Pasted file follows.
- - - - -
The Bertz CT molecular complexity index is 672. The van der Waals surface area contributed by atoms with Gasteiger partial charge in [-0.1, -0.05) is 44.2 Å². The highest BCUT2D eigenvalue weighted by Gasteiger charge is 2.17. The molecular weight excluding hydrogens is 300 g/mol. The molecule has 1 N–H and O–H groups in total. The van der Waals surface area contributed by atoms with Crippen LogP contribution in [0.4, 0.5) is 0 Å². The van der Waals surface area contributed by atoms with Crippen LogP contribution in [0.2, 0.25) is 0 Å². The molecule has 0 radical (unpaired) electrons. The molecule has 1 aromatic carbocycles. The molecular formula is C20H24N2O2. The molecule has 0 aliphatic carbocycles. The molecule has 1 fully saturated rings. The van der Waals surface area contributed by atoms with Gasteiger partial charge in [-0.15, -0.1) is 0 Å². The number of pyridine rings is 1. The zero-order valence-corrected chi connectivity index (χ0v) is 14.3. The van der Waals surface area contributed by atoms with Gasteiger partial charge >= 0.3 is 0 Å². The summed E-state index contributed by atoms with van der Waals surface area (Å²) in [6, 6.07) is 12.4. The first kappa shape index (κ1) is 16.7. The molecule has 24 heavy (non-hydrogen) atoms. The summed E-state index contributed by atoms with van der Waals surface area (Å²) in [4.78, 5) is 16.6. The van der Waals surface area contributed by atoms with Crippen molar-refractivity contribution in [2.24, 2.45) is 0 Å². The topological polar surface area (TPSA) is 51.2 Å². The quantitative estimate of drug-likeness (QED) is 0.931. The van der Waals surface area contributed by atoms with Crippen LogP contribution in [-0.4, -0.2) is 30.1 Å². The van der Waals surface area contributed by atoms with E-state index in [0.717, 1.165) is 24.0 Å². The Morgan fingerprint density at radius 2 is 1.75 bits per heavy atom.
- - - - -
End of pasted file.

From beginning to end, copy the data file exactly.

The Bertz CT molecular complexity index is 672. The van der Waals surface area contributed by atoms with Gasteiger partial charge in [-0.1, -0.05) is 44.2 Å². The highest BCUT2D eigenvalue weighted by Gasteiger charge is 2.17. The molecular weight excluding hydrogens is 300 g/mol. The molecule has 1 N–H and O–H groups in total. The van der Waals surface area contributed by atoms with Crippen LogP contribution in [0.4, 0.5) is 0 Å². The van der Waals surface area contributed by atoms with Crippen LogP contribution in [0.2, 0.25) is 0 Å². The molecule has 0 radical (unpaired) electrons. The molecule has 1 aromatic carbocycles. The molecular formula is C20H24N2O2. The molecule has 0 aliphatic carbocycles. The molecule has 1 fully saturated rings. The van der Waals surface area contributed by atoms with Gasteiger partial charge in [-0.15, -0.1) is 0 Å². The number of pyridine rings is 1. The zero-order valence-corrected chi connectivity index (χ0v) is 14.3. The van der Waals surface area contributed by atoms with Gasteiger partial charge >= 0.3 is 0 Å². The summed E-state index contributed by atoms with van der Waals surface area (Å²) in [6, 6.07) is 12.4. The first kappa shape index (κ1) is 16.7. The molecule has 24 heavy (non-hydrogen) atoms. The summed E-state index contributed by atoms with van der Waals surface area (Å²) in [4.78, 5) is 16.6. The van der Waals surface area contributed by atoms with Crippen molar-refractivity contribution in [2.24, 2.45) is 0 Å². The topological polar surface area (TPSA) is 51.2 Å². The quantitative estimate of drug-likeness (QED) is 0.931. The van der Waals surface area contributed by atoms with Crippen LogP contribution in [-0.4, -0.2) is 30.1 Å². The van der Waals surface area contributed by atoms with E-state index in [0.717, 1.165) is 24.0 Å². The Morgan fingerprint density at radius 2 is 1.75 bits per heavy atom.